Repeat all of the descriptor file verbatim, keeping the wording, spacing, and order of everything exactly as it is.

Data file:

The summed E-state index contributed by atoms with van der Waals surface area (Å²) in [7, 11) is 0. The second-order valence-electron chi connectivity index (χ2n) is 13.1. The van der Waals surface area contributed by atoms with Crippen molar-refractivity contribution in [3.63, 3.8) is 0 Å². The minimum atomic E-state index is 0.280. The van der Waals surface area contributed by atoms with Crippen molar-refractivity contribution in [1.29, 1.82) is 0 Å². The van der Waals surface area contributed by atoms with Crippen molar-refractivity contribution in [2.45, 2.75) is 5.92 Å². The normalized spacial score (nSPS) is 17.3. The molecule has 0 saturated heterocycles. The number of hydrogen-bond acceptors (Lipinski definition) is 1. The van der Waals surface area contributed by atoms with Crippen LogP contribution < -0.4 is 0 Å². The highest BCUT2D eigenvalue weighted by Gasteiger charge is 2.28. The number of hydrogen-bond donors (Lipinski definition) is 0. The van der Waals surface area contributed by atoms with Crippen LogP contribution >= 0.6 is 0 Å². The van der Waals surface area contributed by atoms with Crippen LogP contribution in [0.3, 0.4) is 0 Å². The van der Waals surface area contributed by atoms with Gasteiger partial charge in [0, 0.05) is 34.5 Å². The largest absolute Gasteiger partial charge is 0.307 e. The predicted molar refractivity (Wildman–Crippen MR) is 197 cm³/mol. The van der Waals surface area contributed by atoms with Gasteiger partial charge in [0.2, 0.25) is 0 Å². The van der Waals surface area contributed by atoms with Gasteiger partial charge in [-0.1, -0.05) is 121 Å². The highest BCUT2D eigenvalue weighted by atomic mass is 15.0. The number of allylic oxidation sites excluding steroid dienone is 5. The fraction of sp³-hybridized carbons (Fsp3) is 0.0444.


The summed E-state index contributed by atoms with van der Waals surface area (Å²) in [7, 11) is 0. The second-order valence-electron chi connectivity index (χ2n) is 13.1. The van der Waals surface area contributed by atoms with Crippen molar-refractivity contribution in [3.63, 3.8) is 0 Å². The minimum atomic E-state index is 0.280. The van der Waals surface area contributed by atoms with Crippen molar-refractivity contribution in [1.29, 1.82) is 0 Å². The van der Waals surface area contributed by atoms with Crippen molar-refractivity contribution in [2.45, 2.75) is 5.92 Å². The normalized spacial score (nSPS) is 17.3. The molecule has 0 saturated heterocycles. The number of hydrogen-bond acceptors (Lipinski definition) is 1. The van der Waals surface area contributed by atoms with Crippen LogP contribution < -0.4 is 0 Å². The highest BCUT2D eigenvalue weighted by Gasteiger charge is 2.28. The number of hydrogen-bond donors (Lipinski definition) is 0. The van der Waals surface area contributed by atoms with Crippen LogP contribution >= 0.6 is 0 Å². The van der Waals surface area contributed by atoms with Crippen LogP contribution in [0.3, 0.4) is 0 Å². The van der Waals surface area contributed by atoms with Gasteiger partial charge in [0, 0.05) is 34.5 Å². The largest absolute Gasteiger partial charge is 0.307 e. The predicted molar refractivity (Wildman–Crippen MR) is 197 cm³/mol. The van der Waals surface area contributed by atoms with Gasteiger partial charge in [0.2, 0.25) is 0 Å². The van der Waals surface area contributed by atoms with Gasteiger partial charge in [-0.1, -0.05) is 121 Å². The highest BCUT2D eigenvalue weighted by atomic mass is 15.0. The number of allylic oxidation sites excluding steroid dienone is 5. The fraction of sp³-hybridized carbons (Fsp3) is 0.0444.